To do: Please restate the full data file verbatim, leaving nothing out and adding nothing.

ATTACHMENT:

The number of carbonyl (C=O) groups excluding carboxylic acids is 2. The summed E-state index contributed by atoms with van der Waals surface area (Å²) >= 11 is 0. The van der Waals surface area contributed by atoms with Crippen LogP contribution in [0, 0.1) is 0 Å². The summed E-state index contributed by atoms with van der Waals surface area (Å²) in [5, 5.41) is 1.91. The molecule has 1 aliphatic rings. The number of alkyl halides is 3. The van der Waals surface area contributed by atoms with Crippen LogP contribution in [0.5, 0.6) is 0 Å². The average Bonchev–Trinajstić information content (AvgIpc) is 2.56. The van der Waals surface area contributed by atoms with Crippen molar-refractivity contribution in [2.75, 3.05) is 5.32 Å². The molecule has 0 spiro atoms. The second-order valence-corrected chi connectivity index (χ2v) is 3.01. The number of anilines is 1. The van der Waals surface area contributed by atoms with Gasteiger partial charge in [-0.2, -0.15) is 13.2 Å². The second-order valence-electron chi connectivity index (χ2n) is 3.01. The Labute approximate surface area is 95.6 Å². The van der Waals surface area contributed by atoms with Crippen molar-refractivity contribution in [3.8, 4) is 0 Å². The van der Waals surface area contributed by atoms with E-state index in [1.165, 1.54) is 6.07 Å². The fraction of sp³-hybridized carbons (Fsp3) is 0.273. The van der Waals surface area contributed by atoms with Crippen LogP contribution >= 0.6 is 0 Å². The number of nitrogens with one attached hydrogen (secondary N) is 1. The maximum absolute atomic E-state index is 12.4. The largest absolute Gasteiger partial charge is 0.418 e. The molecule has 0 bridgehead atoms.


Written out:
The number of carbonyl (C=O) groups excluding carboxylic acids is 2. The summed E-state index contributed by atoms with van der Waals surface area (Å²) >= 11 is 0. The van der Waals surface area contributed by atoms with Crippen LogP contribution in [0, 0.1) is 0 Å². The summed E-state index contributed by atoms with van der Waals surface area (Å²) in [5, 5.41) is 1.91. The molecule has 1 aliphatic rings. The number of alkyl halides is 3. The van der Waals surface area contributed by atoms with Crippen LogP contribution in [0.5, 0.6) is 0 Å². The average Bonchev–Trinajstić information content (AvgIpc) is 2.56. The van der Waals surface area contributed by atoms with Crippen molar-refractivity contribution in [2.75, 3.05) is 5.32 Å². The molecule has 0 spiro atoms. The second-order valence-corrected chi connectivity index (χ2v) is 3.01. The number of anilines is 1. The van der Waals surface area contributed by atoms with Gasteiger partial charge in [-0.2, -0.15) is 13.2 Å². The second-order valence-electron chi connectivity index (χ2n) is 3.01. The Labute approximate surface area is 95.6 Å². The van der Waals surface area contributed by atoms with Crippen molar-refractivity contribution in [3.8, 4) is 0 Å². The van der Waals surface area contributed by atoms with E-state index in [1.165, 1.54) is 6.07 Å². The fraction of sp³-hybridized carbons (Fsp3) is 0.273. The van der Waals surface area contributed by atoms with Crippen LogP contribution >= 0.6 is 0 Å². The number of nitrogens with one attached hydrogen (secondary N) is 1. The maximum absolute atomic E-state index is 12.4. The largest absolute Gasteiger partial charge is 0.418 e. The molecule has 0 bridgehead atoms.